Discussion in 'Archive: The Senate Floor' started by Lowbacca_1977, Nov 2, 2012.
It demonstrates that for some people there is no redemption, no rehabilitation.
I already mentioned this in the other thread, but there's an interesting initiative on e Illinois ballot about state pension rights and legislative control over pension increases. This will increasingly become an issue of national importance with the large number of states that have billions in unfunded pension liabilities.
A better question here would be, does the state have the liberty to perform capital punishment? Natural Law says No. Socialist Law says Yes, if the government says so.
What are you talking about?
So you're talking about how in your world definitions have whatever meaning you assign to them? Because that's what I'm getting from your use of "socialist" in this context.
EDIT: Please clarify, in precise terms, how a law can be said to be "natural."
You may also know Socialist Law by alter definitions, such as Legislative Law, Man-Made Law, or Statutory Law. Does any of these ring a bell?
I do not have the ability to assign meanings to them, they are factually as they are.
If you do not know what Natural Law is, some reading on the US Constitution might help for better understanding. I can not recommend a book for a legal professional, however, "whatever happened to liberty" is a good layman's introduction.
In short, Natural Law is law derived from nature -- It can not be legislated, changed, or taken away. An example of natural law is freedom of speech, property, self-defense, and privacy.
Law in the USA is a combination of Socialist and Natural Law. The US Constitution is a list of (for the most part) Natural Laws, whereas laws enacted by Congress are Socialist (created by the people)
Still don't know what socialist means, I see.
Wikipedia is not a valid source. I recommend you research scholarly journals or opinions from experts or professionals on a subject for clearer definitions.
Ok, so you're definition of Socialist Law is patently incorrect and your definition of Natural betrays a simple-minded ignorance of the fact that all laws are derived form the wills and consent of the men who make them and are subjected to them. You're right to speech is only "natural" in so far as a majority of persons believe it to be.
As you clearly have done on this issue.
EDIT: Oh, what the hell.
This is where our philosophical beliefs differ.
Precisely. Rather than be of the common rabble and form opions from Faux News, CNN, or the like, I prefer to read expert opinions and form my own conclusions.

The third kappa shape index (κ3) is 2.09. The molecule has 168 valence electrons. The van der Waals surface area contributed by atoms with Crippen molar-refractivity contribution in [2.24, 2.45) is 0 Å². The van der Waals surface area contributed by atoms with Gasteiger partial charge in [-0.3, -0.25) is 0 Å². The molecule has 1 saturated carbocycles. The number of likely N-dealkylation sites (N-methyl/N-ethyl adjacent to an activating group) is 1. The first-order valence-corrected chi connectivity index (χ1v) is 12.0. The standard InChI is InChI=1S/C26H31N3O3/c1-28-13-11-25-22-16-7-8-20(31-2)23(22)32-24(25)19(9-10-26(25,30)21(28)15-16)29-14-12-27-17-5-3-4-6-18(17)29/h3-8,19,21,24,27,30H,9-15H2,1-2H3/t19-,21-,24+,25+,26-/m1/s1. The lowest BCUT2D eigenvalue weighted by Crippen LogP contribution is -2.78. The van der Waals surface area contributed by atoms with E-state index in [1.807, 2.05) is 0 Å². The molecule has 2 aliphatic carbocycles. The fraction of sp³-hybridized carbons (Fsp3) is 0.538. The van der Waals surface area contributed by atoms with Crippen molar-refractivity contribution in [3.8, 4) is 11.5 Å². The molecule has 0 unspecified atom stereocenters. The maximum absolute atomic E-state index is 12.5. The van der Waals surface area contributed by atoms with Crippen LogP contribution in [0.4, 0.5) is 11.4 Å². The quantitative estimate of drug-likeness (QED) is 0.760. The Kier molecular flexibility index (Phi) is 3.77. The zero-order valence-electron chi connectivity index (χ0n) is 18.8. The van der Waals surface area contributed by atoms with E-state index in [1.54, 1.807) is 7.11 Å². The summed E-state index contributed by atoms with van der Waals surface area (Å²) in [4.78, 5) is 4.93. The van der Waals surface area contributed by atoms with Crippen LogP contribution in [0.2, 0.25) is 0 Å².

So the fact that the first fifty articles on "Socialist Law" on Google Scholar use a different definition than you do is just a crazy coincidence?
I can not confirm or deny your claim as reading the first 50 articles of Google Scholar, as that would take an extensive amount of time.
Not to worry - it's often defined in the abstract, so it takes very little time to grok their intended meaning.
dont quibble with him over semantics. the more pressing issue is that the man is claiming that the "right" to vaguely-defined "property" arises from the ether and is not granted by a man-made system. this notion has been the justification for every form of oppression that has taken place in the western world since we stopped buying the divine right of kings, a notion no less absurd
Rogue_Ten, are you claiming that human rights are at fault for government oppression?
The conclusion I have drawn is that government oppression happens when human rights are ignored, and the people accept their loss of human rights (which is self-ownership and property ownership).
He's claiming that the notion that "property" and "ownership" are "natural" states in the world is the source of much of the inequality and oppression that has occurred over hte past several hundred years, if not more, which is like, you know, true.
Do you believe if one person has $10,000,000 and another has $1,000 it is okay to force the person with $10,000,000 to give part of his property to the person with $1,000?
Do you believe that generating false equivalencies is a valid manner of argument?
every abuse under a capitalist system "naturally" arises (see, i can dress my language in undeserved inevitability too) from the privilege property (specifically capital) is granted over human welfare in bourgeois democracy (that's "Western Democracy" in your grand narrative). from debtors prisons, to american chattel slavery, to the exploitation and starvation of millions in both the industrialized and the developing world, all these problems arise from the notion that some rich ******'s money is more important than, say, a child receiving adequate medical attention.
but of course you need the notion of "property" (or "happiness" as it is hilariously euphemized in the Declaration of (white male landowner) Independence) as a "natural right" in order to justify bourgeois class rule to begin with, which is how accumulation wound up enshrined alongside something as basic as "hey dont kill me, government" in your silly patchwork philosophy.
speaking of "life, liberty and the pursuit of (money)", which one of those do you think we take most seriously in america? true, even your right to almighty property can be sidestepped if you're too poor to defend it, (mass eminent domaining of poor neighborhoods for "urban renewal" comes to mind), but i think the answer is clear when you consider the death penalty, the prison-industrial complex, and the militarized police force: property is more important than human life or liberty in american society. and that's the only way it can be under the system that the "natural rights" sham philosophy has been created to justify with the demi-educated